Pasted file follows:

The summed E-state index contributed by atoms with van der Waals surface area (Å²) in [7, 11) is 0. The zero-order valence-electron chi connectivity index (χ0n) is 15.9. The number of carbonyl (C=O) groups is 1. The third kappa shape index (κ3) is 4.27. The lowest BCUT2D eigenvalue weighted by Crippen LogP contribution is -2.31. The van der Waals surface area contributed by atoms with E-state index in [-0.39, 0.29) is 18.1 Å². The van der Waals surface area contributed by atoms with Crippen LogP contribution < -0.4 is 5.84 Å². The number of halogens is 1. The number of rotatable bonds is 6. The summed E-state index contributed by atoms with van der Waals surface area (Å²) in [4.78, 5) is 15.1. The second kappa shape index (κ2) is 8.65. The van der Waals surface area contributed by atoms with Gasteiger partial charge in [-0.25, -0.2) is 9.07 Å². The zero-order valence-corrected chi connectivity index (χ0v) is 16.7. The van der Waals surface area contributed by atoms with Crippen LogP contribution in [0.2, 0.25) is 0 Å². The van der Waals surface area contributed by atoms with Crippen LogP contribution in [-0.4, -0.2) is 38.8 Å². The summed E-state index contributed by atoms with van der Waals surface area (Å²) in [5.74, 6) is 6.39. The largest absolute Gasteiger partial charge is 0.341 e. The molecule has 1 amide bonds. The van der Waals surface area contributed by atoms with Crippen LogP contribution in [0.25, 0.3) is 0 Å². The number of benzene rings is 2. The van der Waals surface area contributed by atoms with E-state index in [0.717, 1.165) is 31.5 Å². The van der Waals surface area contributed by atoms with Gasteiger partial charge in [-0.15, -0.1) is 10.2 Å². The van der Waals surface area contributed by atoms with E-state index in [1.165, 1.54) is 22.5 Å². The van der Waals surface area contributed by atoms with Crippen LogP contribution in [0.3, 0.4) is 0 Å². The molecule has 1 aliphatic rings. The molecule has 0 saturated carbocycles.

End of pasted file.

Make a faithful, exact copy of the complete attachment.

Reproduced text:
The summed E-state index contributed by atoms with van der Waals surface area (Å²) in [7, 11) is 0. The zero-order valence-electron chi connectivity index (χ0n) is 15.9. The number of carbonyl (C=O) groups is 1. The third kappa shape index (κ3) is 4.27. The lowest BCUT2D eigenvalue weighted by Crippen LogP contribution is -2.31. The van der Waals surface area contributed by atoms with E-state index in [-0.39, 0.29) is 18.1 Å². The van der Waals surface area contributed by atoms with Crippen LogP contribution < -0.4 is 5.84 Å². The number of halogens is 1. The number of rotatable bonds is 6. The summed E-state index contributed by atoms with van der Waals surface area (Å²) in [4.78, 5) is 15.1. The second kappa shape index (κ2) is 8.65. The van der Waals surface area contributed by atoms with Gasteiger partial charge in [-0.25, -0.2) is 9.07 Å². The zero-order valence-corrected chi connectivity index (χ0v) is 16.7. The van der Waals surface area contributed by atoms with Crippen LogP contribution in [0.2, 0.25) is 0 Å². The van der Waals surface area contributed by atoms with Crippen LogP contribution in [-0.4, -0.2) is 38.8 Å². The summed E-state index contributed by atoms with van der Waals surface area (Å²) in [5.74, 6) is 6.39. The largest absolute Gasteiger partial charge is 0.341 e. The molecule has 1 amide bonds. The van der Waals surface area contributed by atoms with Crippen LogP contribution in [0.25, 0.3) is 0 Å². The number of benzene rings is 2. The van der Waals surface area contributed by atoms with E-state index in [0.717, 1.165) is 31.5 Å². The van der Waals surface area contributed by atoms with Gasteiger partial charge in [-0.15, -0.1) is 10.2 Å². The van der Waals surface area contributed by atoms with E-state index in [1.165, 1.54) is 22.5 Å². The van der Waals surface area contributed by atoms with Crippen LogP contribution in [0.3, 0.4) is 0 Å². The molecule has 1 aliphatic rings. The molecule has 0 saturated carbocycles.